‘Our Children Made Enterluders’: Choristers, Actors, and Students in St Paul’s Cathedral Precinct

Roze F. Hentschell

Abstract


This essay explores the relationship between theatre and neighbourhood in early modern England with a focus on St Paul’s Cathedral precinct, demonstrating that the boys who performed as the Children of Paul’s were necessarily shaped by their time there in multiple ways. The seemingly discrete places of the cathedral that the boys inhabited, such as their singing school, the residence hall, the cathedral choir, the churchyard, and the grammar school, were as porous as the activities that took place there. We cannot, then, disentangle the boys’ lives as actors from their lives as denizens of Paul’s.


Keywords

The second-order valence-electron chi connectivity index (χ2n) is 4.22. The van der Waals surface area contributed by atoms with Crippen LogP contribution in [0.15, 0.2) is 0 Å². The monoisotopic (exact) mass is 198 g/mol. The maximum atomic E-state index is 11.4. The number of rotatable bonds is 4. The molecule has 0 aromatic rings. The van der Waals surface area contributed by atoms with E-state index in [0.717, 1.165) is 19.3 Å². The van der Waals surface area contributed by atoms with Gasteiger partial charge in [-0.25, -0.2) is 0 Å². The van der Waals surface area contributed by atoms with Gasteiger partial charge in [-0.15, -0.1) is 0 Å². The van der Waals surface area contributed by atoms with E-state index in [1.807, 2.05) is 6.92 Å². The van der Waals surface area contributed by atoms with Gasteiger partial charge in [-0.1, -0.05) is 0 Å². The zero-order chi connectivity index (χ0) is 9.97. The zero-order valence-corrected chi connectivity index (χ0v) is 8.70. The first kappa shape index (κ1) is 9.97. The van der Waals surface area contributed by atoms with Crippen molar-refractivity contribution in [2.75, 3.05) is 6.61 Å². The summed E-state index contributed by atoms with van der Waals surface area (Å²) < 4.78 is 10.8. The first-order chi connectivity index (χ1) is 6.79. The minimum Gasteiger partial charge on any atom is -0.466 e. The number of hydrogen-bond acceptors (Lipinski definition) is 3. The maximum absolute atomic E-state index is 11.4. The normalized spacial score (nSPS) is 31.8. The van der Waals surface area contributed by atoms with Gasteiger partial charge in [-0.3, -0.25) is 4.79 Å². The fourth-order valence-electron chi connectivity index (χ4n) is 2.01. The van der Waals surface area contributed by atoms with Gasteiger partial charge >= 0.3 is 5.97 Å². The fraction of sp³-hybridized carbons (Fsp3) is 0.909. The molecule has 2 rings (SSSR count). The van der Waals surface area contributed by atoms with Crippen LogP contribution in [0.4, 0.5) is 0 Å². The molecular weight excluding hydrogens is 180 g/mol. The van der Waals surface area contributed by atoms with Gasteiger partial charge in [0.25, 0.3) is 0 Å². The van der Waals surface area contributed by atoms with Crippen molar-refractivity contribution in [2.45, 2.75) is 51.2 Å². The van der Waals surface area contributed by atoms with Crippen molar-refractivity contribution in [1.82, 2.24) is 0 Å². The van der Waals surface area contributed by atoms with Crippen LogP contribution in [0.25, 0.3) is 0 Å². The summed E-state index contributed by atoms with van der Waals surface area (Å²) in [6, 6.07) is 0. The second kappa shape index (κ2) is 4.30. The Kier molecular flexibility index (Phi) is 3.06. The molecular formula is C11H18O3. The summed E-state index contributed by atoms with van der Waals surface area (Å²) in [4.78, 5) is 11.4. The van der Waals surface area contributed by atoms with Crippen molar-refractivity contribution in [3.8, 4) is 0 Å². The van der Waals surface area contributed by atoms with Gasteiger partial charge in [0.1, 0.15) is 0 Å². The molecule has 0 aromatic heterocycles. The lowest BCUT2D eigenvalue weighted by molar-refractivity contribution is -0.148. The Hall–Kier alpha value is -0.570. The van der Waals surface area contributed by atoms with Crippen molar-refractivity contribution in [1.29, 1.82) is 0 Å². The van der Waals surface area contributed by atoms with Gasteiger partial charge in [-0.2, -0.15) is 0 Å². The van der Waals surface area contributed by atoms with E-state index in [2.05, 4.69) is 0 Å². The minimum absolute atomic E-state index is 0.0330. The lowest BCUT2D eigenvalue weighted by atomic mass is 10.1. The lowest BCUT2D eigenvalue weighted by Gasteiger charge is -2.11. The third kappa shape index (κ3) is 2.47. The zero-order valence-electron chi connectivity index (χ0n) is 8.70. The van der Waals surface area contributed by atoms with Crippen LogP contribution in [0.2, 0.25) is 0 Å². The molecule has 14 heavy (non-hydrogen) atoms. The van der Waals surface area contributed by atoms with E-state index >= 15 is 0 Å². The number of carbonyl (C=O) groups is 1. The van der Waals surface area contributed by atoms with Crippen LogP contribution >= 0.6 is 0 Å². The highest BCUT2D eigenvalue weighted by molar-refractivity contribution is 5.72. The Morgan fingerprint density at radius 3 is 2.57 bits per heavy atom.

Children Of Paul's; St Paul's Cathedral; St Paul's Grammar School, John Marston

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DOI: https://doi.org/10.12745/et.19.2.2837


Roze F. Hentschell
Colorado State University
United States

Roze F. Hentschell (roze.hentschell@colostate.edu) is a professor in the English Department at Colorado State University. She is the author of The Culture of Cloth in Early Modern England: Textual Constructions of a National Identity (Ashgate, 2008) and the co-editor of Masculinity and the Metropolis of Vice, 1550-1650, with Amanda Bailey (Palgrave, 2010) and Essays in Memory of Richard Helgerson: Laureations, with Kathy Lavezzo (University of Delaware Press, 2012). She is working on a monograph on the cultural geography of St. Paul's Precinct in the early modern period.